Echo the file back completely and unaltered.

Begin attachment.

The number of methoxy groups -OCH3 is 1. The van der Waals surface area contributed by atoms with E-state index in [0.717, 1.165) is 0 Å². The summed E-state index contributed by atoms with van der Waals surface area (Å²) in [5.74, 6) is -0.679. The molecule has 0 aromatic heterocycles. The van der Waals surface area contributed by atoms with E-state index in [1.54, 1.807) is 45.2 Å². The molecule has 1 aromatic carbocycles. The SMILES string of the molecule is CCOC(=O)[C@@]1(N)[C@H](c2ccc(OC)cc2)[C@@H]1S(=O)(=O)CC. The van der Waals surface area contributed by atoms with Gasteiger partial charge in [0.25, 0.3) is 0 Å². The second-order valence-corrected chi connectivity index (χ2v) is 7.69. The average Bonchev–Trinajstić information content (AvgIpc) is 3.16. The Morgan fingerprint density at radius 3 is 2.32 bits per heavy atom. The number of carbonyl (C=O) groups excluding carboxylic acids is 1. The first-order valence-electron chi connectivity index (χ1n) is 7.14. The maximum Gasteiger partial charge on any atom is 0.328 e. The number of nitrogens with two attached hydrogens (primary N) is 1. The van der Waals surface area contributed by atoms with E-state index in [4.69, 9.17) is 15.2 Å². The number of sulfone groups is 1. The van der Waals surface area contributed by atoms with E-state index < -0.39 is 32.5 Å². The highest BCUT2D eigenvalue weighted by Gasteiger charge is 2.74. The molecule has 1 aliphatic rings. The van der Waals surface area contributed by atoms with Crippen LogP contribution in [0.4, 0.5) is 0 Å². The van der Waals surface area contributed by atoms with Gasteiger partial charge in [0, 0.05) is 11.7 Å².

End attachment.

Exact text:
The number of methoxy groups -OCH3 is 1. The van der Waals surface area contributed by atoms with E-state index in [0.717, 1.165) is 0 Å². The summed E-state index contributed by atoms with van der Waals surface area (Å²) in [5.74, 6) is -0.679. The molecule has 0 aromatic heterocycles. The van der Waals surface area contributed by atoms with E-state index in [1.54, 1.807) is 45.2 Å². The molecule has 1 aromatic carbocycles. The SMILES string of the molecule is CCOC(=O)[C@@]1(N)[C@H](c2ccc(OC)cc2)[C@@H]1S(=O)(=O)CC. The van der Waals surface area contributed by atoms with Gasteiger partial charge in [0.25, 0.3) is 0 Å². The second-order valence-corrected chi connectivity index (χ2v) is 7.69. The average Bonchev–Trinajstić information content (AvgIpc) is 3.16. The Morgan fingerprint density at radius 3 is 2.32 bits per heavy atom. The number of carbonyl (C=O) groups excluding carboxylic acids is 1. The first-order valence-electron chi connectivity index (χ1n) is 7.14. The maximum Gasteiger partial charge on any atom is 0.328 e. The number of nitrogens with two attached hydrogens (primary N) is 1. The van der Waals surface area contributed by atoms with E-state index in [4.69, 9.17) is 15.2 Å². The number of sulfone groups is 1. The van der Waals surface area contributed by atoms with E-state index < -0.39 is 32.5 Å². The highest BCUT2D eigenvalue weighted by Gasteiger charge is 2.74. The molecule has 1 aliphatic rings. The van der Waals surface area contributed by atoms with Crippen LogP contribution in [0.4, 0.5) is 0 Å². The van der Waals surface area contributed by atoms with Gasteiger partial charge in [0, 0.05) is 11.7 Å².